Civilian and military genetics: nondiscrimination policy in a post-GINA world

Am J Hum Genet. 2008 Oct;83(4):435-44. doi: 10.1016/j.ajhg.2008.09.003.


Evidence is emerging of a growing societal consensus about appropriate and inappropriate uses of genetic information. The Genetic Information Nondiscrimination Act of 2008 provides new legal protections to Americans by prohibiting the discriminatory use of genetic information by health insurers and employers. Additionally, the United States military recently created new policies for fair use of genetic information in the determination of benefits for servicemen and servicewomen leaving military service. Although critical issues remain, such as the potential for genetic information to be used to deny people other forms of insurance, and how the military will use genetic medicine overall, significant progress has been made.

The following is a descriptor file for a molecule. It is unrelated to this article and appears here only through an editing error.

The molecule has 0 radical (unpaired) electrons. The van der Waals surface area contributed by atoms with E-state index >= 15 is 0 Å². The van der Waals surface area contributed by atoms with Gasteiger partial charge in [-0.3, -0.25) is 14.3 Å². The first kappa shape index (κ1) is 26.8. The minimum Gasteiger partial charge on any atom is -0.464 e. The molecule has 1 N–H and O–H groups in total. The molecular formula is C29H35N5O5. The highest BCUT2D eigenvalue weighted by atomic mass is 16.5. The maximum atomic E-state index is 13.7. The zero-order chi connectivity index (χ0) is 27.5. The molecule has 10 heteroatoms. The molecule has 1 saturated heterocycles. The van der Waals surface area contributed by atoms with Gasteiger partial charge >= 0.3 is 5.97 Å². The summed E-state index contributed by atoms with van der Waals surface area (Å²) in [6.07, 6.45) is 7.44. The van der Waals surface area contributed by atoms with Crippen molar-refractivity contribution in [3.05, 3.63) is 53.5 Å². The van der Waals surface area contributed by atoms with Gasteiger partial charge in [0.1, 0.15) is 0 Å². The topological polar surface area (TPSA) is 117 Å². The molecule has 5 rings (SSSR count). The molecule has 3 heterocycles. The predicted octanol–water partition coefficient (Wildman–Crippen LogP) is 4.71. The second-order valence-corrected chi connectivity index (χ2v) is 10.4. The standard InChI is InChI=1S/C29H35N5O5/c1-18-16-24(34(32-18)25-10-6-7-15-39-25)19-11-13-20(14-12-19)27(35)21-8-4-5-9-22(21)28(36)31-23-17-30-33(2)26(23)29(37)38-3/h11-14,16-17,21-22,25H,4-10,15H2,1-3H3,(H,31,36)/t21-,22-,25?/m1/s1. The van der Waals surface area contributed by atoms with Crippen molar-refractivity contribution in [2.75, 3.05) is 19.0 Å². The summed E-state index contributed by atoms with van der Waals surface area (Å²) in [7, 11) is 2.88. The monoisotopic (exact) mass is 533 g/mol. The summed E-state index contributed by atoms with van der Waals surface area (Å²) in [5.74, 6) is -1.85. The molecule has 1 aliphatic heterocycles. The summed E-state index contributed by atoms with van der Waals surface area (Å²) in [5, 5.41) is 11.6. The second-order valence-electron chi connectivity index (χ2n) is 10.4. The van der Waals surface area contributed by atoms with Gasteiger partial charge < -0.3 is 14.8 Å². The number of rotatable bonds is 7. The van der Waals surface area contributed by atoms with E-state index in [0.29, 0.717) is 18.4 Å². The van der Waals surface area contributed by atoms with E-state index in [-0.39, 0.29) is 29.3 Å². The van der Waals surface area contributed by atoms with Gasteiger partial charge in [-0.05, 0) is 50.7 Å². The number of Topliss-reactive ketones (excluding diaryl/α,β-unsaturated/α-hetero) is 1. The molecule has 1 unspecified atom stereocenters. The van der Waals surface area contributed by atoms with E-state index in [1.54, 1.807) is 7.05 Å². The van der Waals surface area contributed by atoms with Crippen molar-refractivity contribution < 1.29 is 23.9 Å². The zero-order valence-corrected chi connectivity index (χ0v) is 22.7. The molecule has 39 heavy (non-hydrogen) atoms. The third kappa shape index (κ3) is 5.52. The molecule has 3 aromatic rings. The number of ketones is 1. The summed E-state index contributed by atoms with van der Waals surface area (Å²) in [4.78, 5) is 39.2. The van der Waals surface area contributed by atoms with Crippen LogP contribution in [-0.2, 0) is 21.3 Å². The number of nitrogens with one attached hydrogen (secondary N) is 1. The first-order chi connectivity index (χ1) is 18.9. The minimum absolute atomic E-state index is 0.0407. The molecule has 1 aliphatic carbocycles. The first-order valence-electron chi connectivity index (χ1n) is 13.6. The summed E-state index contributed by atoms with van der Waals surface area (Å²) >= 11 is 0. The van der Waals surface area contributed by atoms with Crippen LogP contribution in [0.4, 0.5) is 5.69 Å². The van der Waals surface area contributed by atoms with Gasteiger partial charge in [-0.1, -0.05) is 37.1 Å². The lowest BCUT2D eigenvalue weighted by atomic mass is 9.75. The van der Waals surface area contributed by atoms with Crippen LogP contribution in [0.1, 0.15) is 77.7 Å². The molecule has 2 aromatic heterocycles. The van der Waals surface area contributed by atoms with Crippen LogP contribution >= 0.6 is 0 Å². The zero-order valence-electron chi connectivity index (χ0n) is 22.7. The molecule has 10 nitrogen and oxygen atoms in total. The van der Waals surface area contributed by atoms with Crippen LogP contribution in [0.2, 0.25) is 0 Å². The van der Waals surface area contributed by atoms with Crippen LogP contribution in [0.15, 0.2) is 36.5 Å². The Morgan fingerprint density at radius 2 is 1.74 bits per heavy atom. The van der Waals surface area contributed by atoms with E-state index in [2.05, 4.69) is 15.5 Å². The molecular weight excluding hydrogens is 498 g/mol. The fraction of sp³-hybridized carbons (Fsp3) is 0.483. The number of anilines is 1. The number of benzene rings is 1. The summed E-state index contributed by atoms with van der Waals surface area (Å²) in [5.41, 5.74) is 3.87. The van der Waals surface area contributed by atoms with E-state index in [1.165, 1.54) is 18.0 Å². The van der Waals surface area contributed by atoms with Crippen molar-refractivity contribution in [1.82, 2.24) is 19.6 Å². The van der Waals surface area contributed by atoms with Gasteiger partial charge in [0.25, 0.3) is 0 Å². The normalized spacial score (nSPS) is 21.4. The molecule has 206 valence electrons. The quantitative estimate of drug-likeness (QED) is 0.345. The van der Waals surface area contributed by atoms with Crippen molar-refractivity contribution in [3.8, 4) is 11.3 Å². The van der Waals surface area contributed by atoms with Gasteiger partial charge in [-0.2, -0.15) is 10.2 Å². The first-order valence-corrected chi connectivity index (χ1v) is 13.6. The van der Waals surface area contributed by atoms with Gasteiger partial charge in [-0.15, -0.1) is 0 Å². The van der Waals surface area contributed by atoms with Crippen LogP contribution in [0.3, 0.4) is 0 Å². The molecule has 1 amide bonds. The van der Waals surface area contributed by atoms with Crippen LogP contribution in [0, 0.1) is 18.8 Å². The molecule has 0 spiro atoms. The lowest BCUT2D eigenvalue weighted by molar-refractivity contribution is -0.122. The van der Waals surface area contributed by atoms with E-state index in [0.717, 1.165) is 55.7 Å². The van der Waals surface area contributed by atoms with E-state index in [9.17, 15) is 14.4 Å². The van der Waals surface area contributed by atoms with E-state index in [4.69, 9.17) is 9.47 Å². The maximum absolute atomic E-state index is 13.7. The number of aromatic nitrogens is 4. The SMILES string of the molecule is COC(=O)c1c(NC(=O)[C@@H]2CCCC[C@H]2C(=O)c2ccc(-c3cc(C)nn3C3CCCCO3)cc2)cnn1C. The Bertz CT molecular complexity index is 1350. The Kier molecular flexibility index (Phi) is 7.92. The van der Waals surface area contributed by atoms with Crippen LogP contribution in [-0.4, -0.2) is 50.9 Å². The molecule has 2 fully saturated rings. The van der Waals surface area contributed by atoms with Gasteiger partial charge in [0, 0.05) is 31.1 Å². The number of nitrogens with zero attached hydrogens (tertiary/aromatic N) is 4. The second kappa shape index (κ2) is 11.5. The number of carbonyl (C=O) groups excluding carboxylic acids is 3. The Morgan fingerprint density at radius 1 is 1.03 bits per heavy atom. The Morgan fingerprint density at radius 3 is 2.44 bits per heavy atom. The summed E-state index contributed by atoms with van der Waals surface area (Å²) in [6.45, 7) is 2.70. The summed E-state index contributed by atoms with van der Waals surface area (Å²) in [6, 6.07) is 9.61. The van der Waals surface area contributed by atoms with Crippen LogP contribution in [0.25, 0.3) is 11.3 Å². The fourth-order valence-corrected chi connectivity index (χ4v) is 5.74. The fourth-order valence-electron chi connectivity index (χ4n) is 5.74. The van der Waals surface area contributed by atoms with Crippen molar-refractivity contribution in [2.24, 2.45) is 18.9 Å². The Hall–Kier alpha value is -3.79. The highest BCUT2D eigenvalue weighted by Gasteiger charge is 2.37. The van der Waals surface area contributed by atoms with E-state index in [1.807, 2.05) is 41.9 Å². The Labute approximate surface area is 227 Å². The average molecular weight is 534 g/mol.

Publication types

  • Research Support, Non-U.S. Gov't

MeSH terms

  • Confidentiality / legislation & jurisprudence*
  • Genetic Counseling
  • Genetic Privacy
  • Genetic Services
  • Genetic Testing / legislation & jurisprudence*
  • Government Regulation
  • Humans
  • Insurance Coverage / legislation & jurisprudence*
  • Military Personnel
  • Public Policy
  • United States